A beautiful kidney

A FATHER'S ORGAN DONATION TO SON GOES SMOOTHLY For much of Lance Wittleder's 11 months, he has struggled with illness and dealt with almost constant kidney dialysis. He got a chance for a more normal life Thursday, thanks to his father's donated ...


For much of Lance Wittleder's 11 months, he has struggled with

illness and dealt with almost constant kidney dialysis.

He got a chance for a more normal life Thursday, thanks to his

father's donated kidney and the medical staff at the University of Minnesota Children's Hospital Fairview in Minneapolis.


That was the day Eric and Stephanie Wittleder of Duluth had been

waiting for since at least November, when he started full-time dialysis.

When medications failed, they knew he would need a new kidney, and that Eric would be the donor.

The transplant date was a moving target.

First they had to get Lance up to 16 pounds, which was a struggle until he went on dialysis. That was done five days a week at the Minneapolis hospital, two hours from their home in Duluth. They lived either out of suitcases or in a small apartment in the Ronald McDonald House.

Then they needed to get Lance healthy. He had to fight two lung infections before a transplant date was set for May 17. But after a severe bout of flu, it was rescheduled to May 23.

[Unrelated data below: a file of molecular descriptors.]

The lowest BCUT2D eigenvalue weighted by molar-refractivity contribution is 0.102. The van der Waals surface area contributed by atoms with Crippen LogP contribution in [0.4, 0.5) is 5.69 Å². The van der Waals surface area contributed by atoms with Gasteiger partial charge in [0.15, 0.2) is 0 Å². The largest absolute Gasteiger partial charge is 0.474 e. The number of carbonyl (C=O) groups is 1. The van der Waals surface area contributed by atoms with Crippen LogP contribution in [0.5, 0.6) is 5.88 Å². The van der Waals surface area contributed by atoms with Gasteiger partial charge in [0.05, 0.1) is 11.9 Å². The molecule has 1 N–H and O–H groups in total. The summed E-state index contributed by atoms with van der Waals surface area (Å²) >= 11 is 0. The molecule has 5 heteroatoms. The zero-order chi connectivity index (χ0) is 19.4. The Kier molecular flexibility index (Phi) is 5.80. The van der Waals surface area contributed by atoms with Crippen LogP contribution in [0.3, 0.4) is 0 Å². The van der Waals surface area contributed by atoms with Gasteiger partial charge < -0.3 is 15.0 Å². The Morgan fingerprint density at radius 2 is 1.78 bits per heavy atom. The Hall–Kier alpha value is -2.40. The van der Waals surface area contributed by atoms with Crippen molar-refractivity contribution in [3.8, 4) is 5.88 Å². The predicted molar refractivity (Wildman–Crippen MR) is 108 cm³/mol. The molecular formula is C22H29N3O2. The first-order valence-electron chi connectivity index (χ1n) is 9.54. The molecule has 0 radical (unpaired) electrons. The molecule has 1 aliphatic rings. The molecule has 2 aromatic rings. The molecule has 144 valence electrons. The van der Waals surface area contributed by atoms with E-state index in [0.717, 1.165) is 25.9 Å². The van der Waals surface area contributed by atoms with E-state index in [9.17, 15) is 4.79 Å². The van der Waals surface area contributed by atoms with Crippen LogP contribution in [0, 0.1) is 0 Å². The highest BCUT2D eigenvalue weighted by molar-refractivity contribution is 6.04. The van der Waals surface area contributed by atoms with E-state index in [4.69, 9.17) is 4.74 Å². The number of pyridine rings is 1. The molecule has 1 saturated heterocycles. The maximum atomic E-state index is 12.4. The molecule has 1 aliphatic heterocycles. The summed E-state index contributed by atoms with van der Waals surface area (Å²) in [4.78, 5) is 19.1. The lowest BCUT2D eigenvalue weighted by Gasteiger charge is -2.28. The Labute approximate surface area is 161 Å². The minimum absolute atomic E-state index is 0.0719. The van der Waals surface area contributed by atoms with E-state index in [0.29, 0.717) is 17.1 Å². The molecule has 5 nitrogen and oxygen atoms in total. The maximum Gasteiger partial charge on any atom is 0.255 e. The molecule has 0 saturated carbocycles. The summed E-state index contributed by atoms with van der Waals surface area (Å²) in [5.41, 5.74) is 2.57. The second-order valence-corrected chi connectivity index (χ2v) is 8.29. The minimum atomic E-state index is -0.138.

Only 13 hours before that surgery, it was canceled. Tests showed Lance had potential liver problems. His enzyme levels rocketed to four times normal. For the next month and a half, doctors were baffled.

Then, somehow, his liver function improved and returned to normal. A new date was set but his parents were cautious, never quite believing the surgery would happen.


Lance was run through a battery of tests on Wednesday. Each pointed to the same conclusion: He was ready for the transplant.


Eric's day started at 5:30 a.m. Thursday as he lay by himself in a pre-op room. Though he did not say it and was trying his best to joke and laugh, it was clear he was feeling uneasy.

``Give him some time,' a doctor said after visiting with him. ``He's nervous.'

The risk of death for a donor in transplant surgery is one in 8,000, according to Dr. Rainer Gruessner, a surgeon who worked on the transplant.

``By operating on a healthy individual, he becomes a patient,' Gruessner said. ``Donors are the most important patients in the hospital.'

Eric wasn't thinking about the danger to himself, though. His mind was on his son.

``Your biggest fear is something is going to go wrong,' he said.


``You just hope someone's watching over an 11-month-old child, trying to give him a better life.'

For Lance, life on almost daily dialysis is not an easy nor a healthy one, Gruessner said. If it weren't for his father, Lance could have waited an average of six to seven years for a kidney. From 6 percent to 10 percent of patients die waiting for a transplant, he said.

About 7 a.m., Lance and Stephanie came down from their room into the pre-op area. Lance had slept through the night, waking on the elevator ride down, nothing but smiles.

``I'm smiling,' Stephanie said for him, ``because I'm finally going to get my daddy's kidney.'

As his family sat in the room, Eric held Lance one more time before surgery, whispered in his ear and gave him a gentle kiss on his forehead, holding it there until he had to let go.